SAN FRANCISCO — California's governor on Thursday waded into the growing national divide over face masks, which often are cast as either a common courtesy to stem the spread of coronavirus or an infringement on personal freedom.
Gov. Gavin Newsom announced that citizens now must cover their mouths and nose in most indoor settings and outdoors when social distancing isn't possible. Among those exempt: children, the hearing impaired and those with medical conditions.
No enforcement guidelines were mentioned in the statement, but California Department of Public Health officials said the mask order carried the same weight as any other state orders with violations resulting in possible financial and other penalties.
“Science shows that face coverings and masks work,” Newsom said in a statement. “They are critical to keeping those who are around you safe, keeping businesses open and restarting our economy.”
Masks, whether surgery-quality N95s or the handmade variety, are considered a reliable defensive measure against the spread of coronavirus as they prevent those infected from spreading the virus through droplets exiting their mouth and nose.
States including Michigan, New York, Maine, Delaware and Maryland already have statewide mask orders in place. In other states, including Florida and North Carolina, mask directives have been met with resistance ranging from protests to mask-burning events.
Mask matters have been rendered political after President Donald Trump and Vice President Mike Pence, who have been pushing for a fast restart of the U.S. economy, refused to wear masks in a number of public settings.
And mask guidelines also have been downright confusing after the World Health Organizations and other officials repeatedly changed their opinions in recent weeks on the efficacy of masks in preventing infection.
In California, local governments had been in charge of face mask guidelines, which has led to tense confrontations particularly in Southern California. Orange County's public health officer, Nichole Quick, resigned last week after she faced threats over her mask order. Los Angeles County requires people to wear masks whenever they are outside their homes, as do San Francisco and Santa Clara counties.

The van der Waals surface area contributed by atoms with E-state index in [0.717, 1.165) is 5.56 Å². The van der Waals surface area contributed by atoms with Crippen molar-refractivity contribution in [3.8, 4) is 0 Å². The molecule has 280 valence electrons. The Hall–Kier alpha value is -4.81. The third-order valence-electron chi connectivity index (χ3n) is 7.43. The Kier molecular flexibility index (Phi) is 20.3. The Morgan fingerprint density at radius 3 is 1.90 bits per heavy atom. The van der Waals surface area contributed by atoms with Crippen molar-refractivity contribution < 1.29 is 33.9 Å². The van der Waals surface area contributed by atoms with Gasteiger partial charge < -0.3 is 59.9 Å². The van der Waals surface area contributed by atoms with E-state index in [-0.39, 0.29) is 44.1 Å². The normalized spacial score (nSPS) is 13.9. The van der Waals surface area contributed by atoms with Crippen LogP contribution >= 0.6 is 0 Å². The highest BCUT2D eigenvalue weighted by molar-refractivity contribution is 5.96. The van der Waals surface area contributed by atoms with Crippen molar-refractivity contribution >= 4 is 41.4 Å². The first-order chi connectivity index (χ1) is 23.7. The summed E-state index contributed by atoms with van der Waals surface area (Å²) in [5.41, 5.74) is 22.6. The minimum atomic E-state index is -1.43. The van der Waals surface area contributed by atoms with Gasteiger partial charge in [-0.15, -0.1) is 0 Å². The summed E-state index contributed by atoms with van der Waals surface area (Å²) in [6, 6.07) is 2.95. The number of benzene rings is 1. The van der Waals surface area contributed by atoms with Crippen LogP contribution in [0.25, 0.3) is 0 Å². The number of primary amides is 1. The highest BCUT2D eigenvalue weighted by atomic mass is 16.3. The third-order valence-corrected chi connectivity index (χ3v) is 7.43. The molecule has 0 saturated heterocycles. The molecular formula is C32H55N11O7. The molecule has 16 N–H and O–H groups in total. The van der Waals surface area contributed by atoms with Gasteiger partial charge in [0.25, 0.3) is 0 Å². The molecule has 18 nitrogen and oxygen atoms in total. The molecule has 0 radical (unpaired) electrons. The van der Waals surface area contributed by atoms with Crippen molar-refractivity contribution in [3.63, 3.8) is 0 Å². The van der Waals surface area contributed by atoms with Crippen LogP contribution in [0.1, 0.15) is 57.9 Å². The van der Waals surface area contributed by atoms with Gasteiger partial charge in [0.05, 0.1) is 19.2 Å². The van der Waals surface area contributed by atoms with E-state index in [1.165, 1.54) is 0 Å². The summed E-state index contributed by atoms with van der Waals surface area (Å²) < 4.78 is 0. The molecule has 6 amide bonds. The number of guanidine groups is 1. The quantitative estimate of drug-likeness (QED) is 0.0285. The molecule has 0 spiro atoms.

Not just Florida: Florida is one of 22 states seeing a rise in cases right now.
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Like many states across the nation, California has been reopening at a steady pace as officials try and mitigate the unprecedented economic fallout of the global pandemic.
But one byproduct of the push are growing coronavirus cases in states that include Florida, Arizona and California, where more than 3,400 people were in the hospital as of Wednesday, the most patients hospitalized since April.
For many health professionals, masks are a critical tool in restarting the economy safely and should not be imbued with political significance.
"If we want to keep opening up we have to take pragmatic steps to do that, and masks and social distancing are critical components to doing that," says Kirsten Bibbins-Domingo, chairman of the department of epidemiology and biostatistics at the University of California, San Francisco.
Bibbins-Domingo says that masks are increasingly important as scientific evidence mounts showing that coronavirus can spread by asymptomatic carriers. She acknowledges that for some Americans, mask-related mandates can chafe.